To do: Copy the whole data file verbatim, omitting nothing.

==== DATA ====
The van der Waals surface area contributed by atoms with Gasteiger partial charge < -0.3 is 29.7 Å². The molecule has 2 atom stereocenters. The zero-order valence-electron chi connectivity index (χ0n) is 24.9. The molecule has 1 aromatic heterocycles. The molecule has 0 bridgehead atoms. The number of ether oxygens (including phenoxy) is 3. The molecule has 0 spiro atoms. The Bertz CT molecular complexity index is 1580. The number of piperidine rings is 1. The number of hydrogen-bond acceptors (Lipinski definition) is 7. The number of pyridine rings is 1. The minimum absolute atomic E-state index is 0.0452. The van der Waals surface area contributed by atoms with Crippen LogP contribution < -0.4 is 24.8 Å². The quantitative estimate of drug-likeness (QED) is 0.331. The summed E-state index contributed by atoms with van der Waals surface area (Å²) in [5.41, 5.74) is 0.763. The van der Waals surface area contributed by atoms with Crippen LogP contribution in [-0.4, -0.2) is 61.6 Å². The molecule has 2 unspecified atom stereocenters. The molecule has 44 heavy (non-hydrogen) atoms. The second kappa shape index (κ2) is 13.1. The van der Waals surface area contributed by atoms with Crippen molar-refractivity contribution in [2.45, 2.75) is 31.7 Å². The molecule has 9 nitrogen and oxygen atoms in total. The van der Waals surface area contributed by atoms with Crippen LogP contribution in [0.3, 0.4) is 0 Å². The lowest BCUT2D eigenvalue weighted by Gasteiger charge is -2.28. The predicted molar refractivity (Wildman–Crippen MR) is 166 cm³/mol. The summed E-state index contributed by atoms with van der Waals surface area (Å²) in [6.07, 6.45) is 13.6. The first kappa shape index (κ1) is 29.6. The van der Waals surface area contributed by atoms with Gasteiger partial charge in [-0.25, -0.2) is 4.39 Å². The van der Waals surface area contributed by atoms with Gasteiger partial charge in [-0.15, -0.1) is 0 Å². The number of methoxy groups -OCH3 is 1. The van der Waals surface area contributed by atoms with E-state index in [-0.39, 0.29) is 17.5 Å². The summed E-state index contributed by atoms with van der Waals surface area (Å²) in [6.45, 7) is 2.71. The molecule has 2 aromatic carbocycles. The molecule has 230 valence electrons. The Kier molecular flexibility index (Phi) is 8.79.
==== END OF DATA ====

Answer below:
The van der Waals surface area contributed by atoms with Gasteiger partial charge < -0.3 is 29.7 Å². The molecule has 2 atom stereocenters. The zero-order valence-electron chi connectivity index (χ0n) is 24.9. The molecule has 1 aromatic heterocycles. The molecule has 0 bridgehead atoms. The number of ether oxygens (including phenoxy) is 3. The molecule has 0 spiro atoms. The Bertz CT molecular complexity index is 1580. The number of piperidine rings is 1. The number of hydrogen-bond acceptors (Lipinski definition) is 7. The number of pyridine rings is 1. The minimum absolute atomic E-state index is 0.0452. The van der Waals surface area contributed by atoms with Crippen LogP contribution < -0.4 is 24.8 Å². The quantitative estimate of drug-likeness (QED) is 0.331. The summed E-state index contributed by atoms with van der Waals surface area (Å²) in [5.41, 5.74) is 0.763. The van der Waals surface area contributed by atoms with Crippen LogP contribution in [-0.4, -0.2) is 61.6 Å². The molecule has 2 unspecified atom stereocenters. The molecule has 44 heavy (non-hydrogen) atoms. The second kappa shape index (κ2) is 13.1. The van der Waals surface area contributed by atoms with Crippen molar-refractivity contribution in [2.45, 2.75) is 31.7 Å². The molecule has 9 nitrogen and oxygen atoms in total. The van der Waals surface area contributed by atoms with Crippen LogP contribution in [0.3, 0.4) is 0 Å². The lowest BCUT2D eigenvalue weighted by Gasteiger charge is -2.28. The predicted molar refractivity (Wildman–Crippen MR) is 166 cm³/mol. The summed E-state index contributed by atoms with van der Waals surface area (Å²) in [6.07, 6.45) is 13.6. The first kappa shape index (κ1) is 29.6. The van der Waals surface area contributed by atoms with Gasteiger partial charge in [-0.25, -0.2) is 4.39 Å². The van der Waals surface area contributed by atoms with Gasteiger partial charge in [-0.15, -0.1) is 0 Å². The number of methoxy groups -OCH3 is 1. The van der Waals surface area contributed by atoms with E-state index in [-0.39, 0.29) is 17.5 Å². The summed E-state index contributed by atoms with van der Waals surface area (Å²) in [6.45, 7) is 2.71. The molecule has 2 aromatic carbocycles. The molecule has 230 valence electrons. The Kier molecular flexibility index (Phi) is 8.79.